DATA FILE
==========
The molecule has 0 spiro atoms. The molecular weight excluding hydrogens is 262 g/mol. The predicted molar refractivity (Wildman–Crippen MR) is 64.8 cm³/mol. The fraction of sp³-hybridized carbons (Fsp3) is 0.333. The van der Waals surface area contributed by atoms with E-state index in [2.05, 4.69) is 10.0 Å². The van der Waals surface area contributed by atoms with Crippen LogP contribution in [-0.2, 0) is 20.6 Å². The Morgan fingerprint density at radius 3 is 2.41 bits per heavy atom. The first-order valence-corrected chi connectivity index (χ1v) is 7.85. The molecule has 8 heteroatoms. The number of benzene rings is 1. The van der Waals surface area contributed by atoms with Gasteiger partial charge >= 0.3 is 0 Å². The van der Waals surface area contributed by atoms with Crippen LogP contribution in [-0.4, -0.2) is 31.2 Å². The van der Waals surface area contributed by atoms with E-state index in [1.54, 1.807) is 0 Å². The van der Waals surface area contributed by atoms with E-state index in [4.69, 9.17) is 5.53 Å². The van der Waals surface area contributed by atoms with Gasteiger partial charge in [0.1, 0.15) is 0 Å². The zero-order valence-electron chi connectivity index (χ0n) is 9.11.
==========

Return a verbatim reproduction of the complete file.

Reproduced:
The molecule has 0 spiro atoms. The molecular weight excluding hydrogens is 262 g/mol. The predicted molar refractivity (Wildman–Crippen MR) is 64.8 cm³/mol. The fraction of sp³-hybridized carbons (Fsp3) is 0.333. The van der Waals surface area contributed by atoms with E-state index in [2.05, 4.69) is 10.0 Å². The van der Waals surface area contributed by atoms with Crippen LogP contribution in [-0.2, 0) is 20.6 Å². The Morgan fingerprint density at radius 3 is 2.41 bits per heavy atom. The first-order valence-corrected chi connectivity index (χ1v) is 7.85. The molecule has 8 heteroatoms. The number of benzene rings is 1. The van der Waals surface area contributed by atoms with Gasteiger partial charge >= 0.3 is 0 Å². The van der Waals surface area contributed by atoms with Crippen LogP contribution in [-0.4, -0.2) is 31.2 Å². The van der Waals surface area contributed by atoms with E-state index in [1.54, 1.807) is 0 Å². The van der Waals surface area contributed by atoms with E-state index in [4.69, 9.17) is 5.53 Å². The van der Waals surface area contributed by atoms with Gasteiger partial charge in [0.1, 0.15) is 0 Å². The zero-order valence-electron chi connectivity index (χ0n) is 9.11.